Take a moment this October 20-26 to reflect on all of the great improvements that have occurred at Platte Valley Medical Center this year. Here are just a few of the organization-wide projects and there are many more department specific projects:
- Joint Commission Stroke Certification
- Planetree and Patient Experience
- Health and Wellness Program
- Information Systems
- Clinical Quality Measures
- Joint Commission triennial accreditation
- Central Registration Redesign
- Reducing Readmissions
- Reducing Falls
Thanks to the entire organization for its willingness to adopt improvements and to our Performance Improvement Department that helps us facilitate and measure improvements.
Our PI team: Sandy Alexander, Marie Campbell, Colleen Casaceli, Wendy Colon, Shari Engelhardt, Carol Hurdlebrink, Phadrah Milligan, and Cynthia Reeves.
Please join us for PVMC’s first Farmer’s Market EXPRESS – Harvest Edition on Friday, Oct 25 from 1:00 – 3:00 p.m. in the bistro.
The Harvest addition will feature the following:
Organic product from Berry Patch Farms and Great Harvest Bread Company including:
- winter squash
- mini pumpkins and gourds
- heirloom pie pumpkins
- apple butter
- harvest breads and treats
Please come pick up some healthy produce, get your Halloween pumpkins and meet your wellness goals for fruit & vegetable consumption as well!
Cash, check, credit card, and employee badge deduction will all be accepted as payment.
Group Sessions Available at Pennock Center for Counseling
Please see the attached Life Skills Group 2013 flyer from Pennock Center for Counseling. They are offering at no cost, group sessions to help individuals deal with the stresses of everyday life.
At Platte Valley Medical Center, the Rapid Response Team is different from the Code Blue Team that responds to a patient experiencing a cardiac or respiratory arrest. Code Blue is drawn from a medical model. An example would be a hospital patent “Coding” –no breathing, no pulse. The patent’s skin would become blue or ashen – hence Code Blue. The Rapid Response Team intervenes upstream from a “potential code” situation, relying on bedside nurses who are highly sensitive to signs that a patient’s condition is deteriorating, and empowered to call others into action. The Rapid Response and Code Blue staff includes an experienced critical care charge nurse, a respiratory therapist, House Supervisor, Phlebotomist and physician (critical care or hospitalist). A code team leader will be a physician in attendance on any code team; this individual is responsible for directing the resuscitation effort and is said to “run the code.”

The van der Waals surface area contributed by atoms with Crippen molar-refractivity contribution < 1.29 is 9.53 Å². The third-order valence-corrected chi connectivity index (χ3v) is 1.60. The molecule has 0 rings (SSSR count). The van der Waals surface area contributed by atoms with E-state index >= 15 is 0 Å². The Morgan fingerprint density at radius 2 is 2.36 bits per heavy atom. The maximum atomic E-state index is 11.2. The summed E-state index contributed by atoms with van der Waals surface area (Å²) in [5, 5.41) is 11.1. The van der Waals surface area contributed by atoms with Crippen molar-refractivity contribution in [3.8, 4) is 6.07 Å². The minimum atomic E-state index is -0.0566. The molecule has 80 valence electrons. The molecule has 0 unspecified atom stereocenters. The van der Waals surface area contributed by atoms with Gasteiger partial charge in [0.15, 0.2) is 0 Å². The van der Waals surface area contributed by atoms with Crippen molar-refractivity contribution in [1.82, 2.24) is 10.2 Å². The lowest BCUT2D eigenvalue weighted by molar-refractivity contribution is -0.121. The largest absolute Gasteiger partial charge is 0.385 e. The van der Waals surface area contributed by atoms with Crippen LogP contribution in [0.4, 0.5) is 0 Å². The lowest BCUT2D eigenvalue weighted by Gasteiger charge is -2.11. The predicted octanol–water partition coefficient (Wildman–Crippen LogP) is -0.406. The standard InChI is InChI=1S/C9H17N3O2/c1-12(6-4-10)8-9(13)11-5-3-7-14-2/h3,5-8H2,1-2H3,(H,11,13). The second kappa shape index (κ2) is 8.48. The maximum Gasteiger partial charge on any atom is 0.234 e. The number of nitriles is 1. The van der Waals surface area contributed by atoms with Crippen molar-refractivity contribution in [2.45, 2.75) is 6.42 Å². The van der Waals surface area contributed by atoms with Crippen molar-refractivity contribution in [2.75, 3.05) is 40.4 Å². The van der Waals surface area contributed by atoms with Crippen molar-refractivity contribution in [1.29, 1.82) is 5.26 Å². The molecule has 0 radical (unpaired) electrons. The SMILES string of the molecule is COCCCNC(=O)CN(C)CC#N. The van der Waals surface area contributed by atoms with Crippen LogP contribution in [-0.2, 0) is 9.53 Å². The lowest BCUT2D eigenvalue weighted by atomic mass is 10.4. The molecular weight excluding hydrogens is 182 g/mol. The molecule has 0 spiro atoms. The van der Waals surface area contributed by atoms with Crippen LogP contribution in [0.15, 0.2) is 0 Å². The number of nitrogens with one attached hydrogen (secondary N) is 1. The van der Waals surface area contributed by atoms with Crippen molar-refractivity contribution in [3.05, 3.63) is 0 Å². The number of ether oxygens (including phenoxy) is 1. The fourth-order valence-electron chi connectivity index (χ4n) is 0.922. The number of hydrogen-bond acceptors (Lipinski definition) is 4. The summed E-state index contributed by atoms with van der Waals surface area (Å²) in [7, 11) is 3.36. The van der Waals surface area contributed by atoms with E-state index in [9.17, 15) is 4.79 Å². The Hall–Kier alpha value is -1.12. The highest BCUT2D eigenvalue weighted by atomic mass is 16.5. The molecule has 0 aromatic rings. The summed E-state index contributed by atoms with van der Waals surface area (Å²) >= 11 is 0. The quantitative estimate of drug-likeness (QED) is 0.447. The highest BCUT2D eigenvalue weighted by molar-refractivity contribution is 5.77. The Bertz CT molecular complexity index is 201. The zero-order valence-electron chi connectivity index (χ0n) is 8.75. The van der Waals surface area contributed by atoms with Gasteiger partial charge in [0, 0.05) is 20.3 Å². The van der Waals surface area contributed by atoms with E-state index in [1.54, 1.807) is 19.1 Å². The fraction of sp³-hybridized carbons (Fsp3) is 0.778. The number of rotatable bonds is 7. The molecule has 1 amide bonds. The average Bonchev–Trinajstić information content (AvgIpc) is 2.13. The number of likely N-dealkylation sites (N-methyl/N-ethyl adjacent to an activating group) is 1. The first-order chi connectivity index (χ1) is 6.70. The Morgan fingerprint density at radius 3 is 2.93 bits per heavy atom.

Hospitals using Rapid Response Teams typically observe reductions in the number of cardiac arrests, unplanned transfers to the ICU, and, in some cases, the overall mortality rate.
When a patient demonstrates signs of imminent clinical deterioration or early signs of potential downward spiral, nurses on units outside of the ICU call a “Rapid Response Team,” also known as a RAT. Bedside nurses call by phone or overhead page, and team members are alerted simultaneously or sequentially. During a Code Blue, the bedside nurse pushes the blue button on the wall in the patient’s room or calls #555 so it is announced over the hospital public address system. During a RAT or Code Blue, appropriate staff and doctors would immediately drop what they are doing and respond with the Crash Cart to the coding patent.
RAPID RESPONSE TEAM (RRT)
Criteria for calling the RRT:
- Concern that something is wrong
- Acute change in heart rate (<40 and >130 BPM)
- Acute change in systolic blood pressure (<90 MM HG)
- Acute changes in respiratory rate (<8 OR >24 RPM)
- Acute changes in O2 saturation (<90% despite supplemental oxygen)
- Acute change in mental status
CODE BLUE C
Criteria for calling code blue:
- All Cardiac and Respiratory arrest
- Acute changes in Vital Signs.
- Airway – Threatened
- Breathing – All Respiratory arrests (RR<5, RR>36)
- Circulation – All Cardiac Arrest (Pulse rate<40 or >140)
- Neurological – Sudden fall in level of consciousness or repeated or prolonged seizures
- Other – any patient who may not fit the criteria above who you are seriously worried about
Plant Services has a few visible projects in the works. Here is a status update:
A. General Maintenance Work on Asphalt Paving
- August 7: Concrete pad Expansion of the RTD Bus Stop in the West Driveway
- August 8: Infraed Patching Work on the large cracked area
- August 12 – 14: Crack Seal on the small cracked area
Most work will be scheduled in the evening hours. Any disruption to normal traffic is not anticipated.
B. Storage Building
- 4,800 square feet simple concrete block building will be erected in the south of the present CUP building (East side of the main hospital).
- G.H.Phipps is the general contractor.
- The construction should be completed by mid-January, 2014.
- Upon an occupancy, all stored items in the 3rd floor Storage Space will be relocated to this building.